Would somebody please publish this discussion on the newsgroup:
    misc.metric-system

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  14. Ezra Steinberg says:

    Confirming @Jake from the other direction, namely, that according to my Irish correspondent the introduction of metric road signs has definitely caused a shift to using kilometers in everyday speech rather than miles. (Others may be able to confirm this from their own recent trips to the Republic.)

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  15. James Neece says:

    I often read the articles of the UK Metric Association with two heads. Yes I agree that the current fudge of metric and imperial measurements in Britain is causing a certain degree of confusion and that the younger generations are more adept in metric units for most purposes. Having served as a student in a typical midlands secondary school for three years now, I can tell you solidly that nine out of ten students will weigh themselves in stones and measure their height in feet. They will talk about pints of beer and milk, miles and feet on the roads and pounds and ounces for newborn baby weights.. Yes, the majority of younger people do talk about weights of products in kilos and grams or Celsius for temperatures even in summer, but younger children are not running the country. Look at the opinion polls and they will tell us that a clear majority of people throughout the country are in favour of keeping things as they are: half-imperial, half-metric. Even when it comes to what is surely the most-metric matter in Britain (Fahrenheit and Celsius) - most people use Fahrenheit in summer, and Centigrade, as they call it, in winter. I do think that the Department for Transport have grossly and misguidedly exaggerated the cost of metrication for decades now but having read many articles on this website I must ask the question no one has dared ask before: if the majority of people do not want to convert wholly to metric, what rights have you to enforce your system on them any more than they have to enforce their system on you? None. The current system may be irritating to foreigners and to British nationals alike, but there must be no contention about this fact: two-thirds (68%) want to keep the current measurement system with no change to the way products are labelled, fruit and vegetables are sold loose, milk or beer are measured, temperatures are calculated, weights and heights are expressed or how road signs are set up. You say that in schools there are no metric measurements, why only last week my maths teacher told me his horse had was 72 inches and my science teacher not so long ago, after a long lesson of discussing Body Mass Indexes (weight in kilos divided by height in metres squared) said and I quote, that he 'weighted 16 stone and [is] 6ft 2in tall.' On higher maths GCSE papers only undertaken a few weeks ago in practice for the real thing, I can tell you I saw miles and miles per hour on the many papers we practiced on (no kilometres or km/h whatsoever), the conversion from centimetres to inches and temperatures from Celsius - though the 2009 paper mentioned 'Centigrade' - to Fahrenheit. Like it or not: by the consent of the overwhelming majority of the people, imperial is here to stay. Rant over.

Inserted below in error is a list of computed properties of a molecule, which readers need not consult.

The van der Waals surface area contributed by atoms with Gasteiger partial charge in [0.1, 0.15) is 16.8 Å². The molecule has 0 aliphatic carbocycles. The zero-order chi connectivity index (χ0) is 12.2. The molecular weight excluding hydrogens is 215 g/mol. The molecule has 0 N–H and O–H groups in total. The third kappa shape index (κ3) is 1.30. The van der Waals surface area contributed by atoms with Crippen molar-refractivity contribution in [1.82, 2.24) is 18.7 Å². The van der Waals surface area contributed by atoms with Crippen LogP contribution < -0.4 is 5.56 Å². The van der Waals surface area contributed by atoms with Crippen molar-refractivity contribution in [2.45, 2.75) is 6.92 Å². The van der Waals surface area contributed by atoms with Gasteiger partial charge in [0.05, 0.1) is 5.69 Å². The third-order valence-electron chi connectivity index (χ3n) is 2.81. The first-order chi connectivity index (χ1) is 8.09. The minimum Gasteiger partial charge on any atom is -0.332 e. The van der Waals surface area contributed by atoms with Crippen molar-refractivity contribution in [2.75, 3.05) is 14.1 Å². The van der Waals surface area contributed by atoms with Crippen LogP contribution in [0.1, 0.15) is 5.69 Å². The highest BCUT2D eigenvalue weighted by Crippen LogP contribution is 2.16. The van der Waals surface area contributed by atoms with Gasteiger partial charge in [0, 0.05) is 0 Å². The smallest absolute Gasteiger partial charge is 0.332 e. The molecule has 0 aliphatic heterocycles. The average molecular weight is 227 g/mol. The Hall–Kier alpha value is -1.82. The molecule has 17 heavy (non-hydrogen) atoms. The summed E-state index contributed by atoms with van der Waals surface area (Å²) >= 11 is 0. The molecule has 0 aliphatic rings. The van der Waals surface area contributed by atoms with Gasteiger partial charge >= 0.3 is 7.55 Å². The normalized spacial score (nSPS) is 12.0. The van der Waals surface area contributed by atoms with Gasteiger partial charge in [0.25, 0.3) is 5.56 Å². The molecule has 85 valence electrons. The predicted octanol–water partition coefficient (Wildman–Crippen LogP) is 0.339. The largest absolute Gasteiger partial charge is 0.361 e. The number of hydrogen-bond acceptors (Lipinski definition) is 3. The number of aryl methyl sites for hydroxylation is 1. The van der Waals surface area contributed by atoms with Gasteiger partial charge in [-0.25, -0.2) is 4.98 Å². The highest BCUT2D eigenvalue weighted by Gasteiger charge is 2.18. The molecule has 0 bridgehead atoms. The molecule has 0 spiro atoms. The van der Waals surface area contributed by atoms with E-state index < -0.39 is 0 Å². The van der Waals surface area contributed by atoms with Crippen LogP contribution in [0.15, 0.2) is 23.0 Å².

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  16. Jake says:

    @James Neece:
    You are simply saying how things 'are'. The whole point behind UKMA's rationale is to try to show how much better things 'would be' if we had one uniform system of measurement like virtually every other modern country and economy in the world. The point you make about being tested on 'conversions' is an obvious example. Please read through all the threads here and you will find well-written statements of why this teaching is a waste of time and money. If you have a proper system of measurement used and understood by everybody you do not need to keep teaching how to convert back to the old system which has been (or in the case of Imperial, should have been) fully replaced. Children don't have to learn how to convert decimal currency back to shillings and pence because the currency changover was properly handled (and I am old enough to remember how it was done). The problem is that the transition to metric was handled on a sector-by-sector basis and not across-the-board as it was in Australia and other former colonies which modernised their system of measurement to metric decades ago but where they did it properly. You say people are happy with the half-and-half of two systems. But that is all they know unless they have lived and worked in countries with a proper single system of measurement (as I have). It is a waste of time and money not to complete the transition to metric. It is a waste of children's education: they learn metric in the classroom and see something called 'yards' on signs outside the school. So they have to learn Imperial as well, or at least enough to understood street signs. But they can't calculate in either system effectively. We have generations of children and adults who are mathematically challenged. This has a major impact on the economy in terms of what work they can do if numbers and measurement are involved. I could go on but I would just be repeating what others have written on other threads on this website.

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  17. John Steele says:

    @James Neece

    I think your math teacher may have misinformed you, as there appear to be two issues:
    1) Inches aren't for horses. Horses are measured in hands. He is teaching Imperial wrong.

    2) Did you ask him how to square 6 ft 2 in. It's a major nuisance. The easy way is to convert to decimal feet but as the decimal system can't divide by multiples of three, I'm sure that would be unsuitable for an ardent Imperialist. I would propose